If a golfer does not get sufficient sleep, or if they do not get restorative sleep due to a sleep disorder such as sleep apnea, it is almost certainly going to have a negative impact on their game.
Sleep is an important element of any athlete’s training regimen and just as important as diet and exercise when it comes to athletic excellence. Without proper rest, your entire physical and mental systems are stressed and taxed and your judgment is also impaired. Another detriment if you fail to get sufficient rest is that your muscle memory cannot store away, and consolidate to your brain, the golf lesson that you have taken (and paid dearly for!) earlier that day. So you arrive back on the course the following day and it is as if you never were instructed in the information or technique at all!
The elasticity for this muscle memory was never cemented due to waking up too early and losing that crucial last few hours of sleep when a lot of this memory consolidation happens. And if you are enjoying a few adult beverages after your golf outing, this also will impact your sleep, causing dehydration, fragmented sleep, and the interruptions to get up and use the bathroom during the night. This definitely will not result in a good outing the following day.
Some of the signs to look for that indicate you should get some help with a possible sleep disorder include daytime sleepiness, snoring, gasping in sleep, morning headaches, dry mouth, fatigue, and trouble concentrating. If you are experiencing these symptoms, it may be a sign of sleep apnea-and treating this may just improve your golf game as a bonus! That is exactly what happened in a small study published in the Journal of Clinical Sleep Medicine in December 2013. In that study, 12 golfers were treated for sleep apnea and the scores of those golfers were compared with 12 similarly skilled men in a control group. The control group did not have sleep apnea and made no changes to their sleep habits.
When retested up to 6 months later, the control group showed no changes in their handicap scores, but the golfers that were treated for sleep apnea saw their handicap improve by an average of over 11%! The more skilled golfers (handicap of 12 or less) in the “apnea treated golfer” group actually improved their handicap by 31% once treated for their sleep disorders. This is the kind of marked improvement that is possible when you are truly getting sufficient rest. It seems apparent the golfers that were treated for sleep apnea already possessed the skill set that was needed, but were playing golf with an additional golf handicap that they were not aware of - poor sleep! The apnea treatment golfers also self reported that they had improved concentration and decision making abilities after being treated. It is fairly simple to understand how their game could improve when they were finally able to reach a never before level of concentration and focus. This type of marked improvement has been seen in other studies just from treating sleep deprivation in athletes involved in different sports!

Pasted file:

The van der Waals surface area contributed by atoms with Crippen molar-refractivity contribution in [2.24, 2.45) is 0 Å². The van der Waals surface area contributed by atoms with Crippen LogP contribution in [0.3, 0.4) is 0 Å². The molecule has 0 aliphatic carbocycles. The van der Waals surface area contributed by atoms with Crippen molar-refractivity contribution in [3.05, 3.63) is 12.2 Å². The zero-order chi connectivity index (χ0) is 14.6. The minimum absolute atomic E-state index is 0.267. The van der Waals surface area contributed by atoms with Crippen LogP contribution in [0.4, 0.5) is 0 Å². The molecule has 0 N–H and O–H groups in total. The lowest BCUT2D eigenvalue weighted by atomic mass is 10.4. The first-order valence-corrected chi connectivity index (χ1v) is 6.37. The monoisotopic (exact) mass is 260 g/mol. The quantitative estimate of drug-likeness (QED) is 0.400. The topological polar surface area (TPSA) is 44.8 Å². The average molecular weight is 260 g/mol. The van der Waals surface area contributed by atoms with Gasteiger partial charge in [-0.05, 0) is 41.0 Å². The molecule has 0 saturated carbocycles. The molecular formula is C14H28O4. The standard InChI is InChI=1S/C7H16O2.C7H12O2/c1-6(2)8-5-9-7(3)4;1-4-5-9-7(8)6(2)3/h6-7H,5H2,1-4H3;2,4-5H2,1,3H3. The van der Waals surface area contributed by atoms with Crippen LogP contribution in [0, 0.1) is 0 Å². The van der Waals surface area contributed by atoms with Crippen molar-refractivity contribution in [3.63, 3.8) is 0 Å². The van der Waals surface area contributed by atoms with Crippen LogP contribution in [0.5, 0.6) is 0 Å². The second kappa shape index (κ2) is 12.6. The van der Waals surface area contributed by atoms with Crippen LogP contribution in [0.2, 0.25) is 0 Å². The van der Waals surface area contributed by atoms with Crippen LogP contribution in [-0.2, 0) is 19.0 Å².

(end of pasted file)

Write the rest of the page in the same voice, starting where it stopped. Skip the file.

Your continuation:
The results cited in this golf study are similar to results that have been seen in several other studies performed elsewhere in colleges such as Stanford University where both the basketball teams as well as the football and swim teams were studied. As a matter of fact, some of the swimmers reached “personal best” records in the pool simply by increasing their sleep time for many weeks. The Stanford basketball team improved both free throw and 3 point percentage shooting by over 9% in their studies in which they increased their sleep time. The team also mentioned increased focus and concentration during practices. Focus and concentration are obviously important elements of a successful golf game.
One day in the near future athletes seeking to improve their games via sleep science methods with the assistance of sleep coaches will be a normal part of training. Several professional teams in major sports such as the MLB, NFL, and NBA have already hired sleep experts to work with their players. Golfers as well as these other athletes will continue to look for ways to gain a competitive edge… and including sleep training as part of their weaponry will be “par for the course”!
Brendan has worked in sleep technology for the past 18 years and has been a regular member of the AAST for the past 16 years. Brendan has been a member of the AAST Membership Committee for the past few years and has contributed regularly to the AAST blog since its inception in 2015. While interested in all facets of sleep medicine, Brendan has a special interest in sleep medicine in connection with sports medicine and has written several articles as well as given presentations about how sleep impacts athletic performance, training, and recovery.
To read more of Brendan's work click here.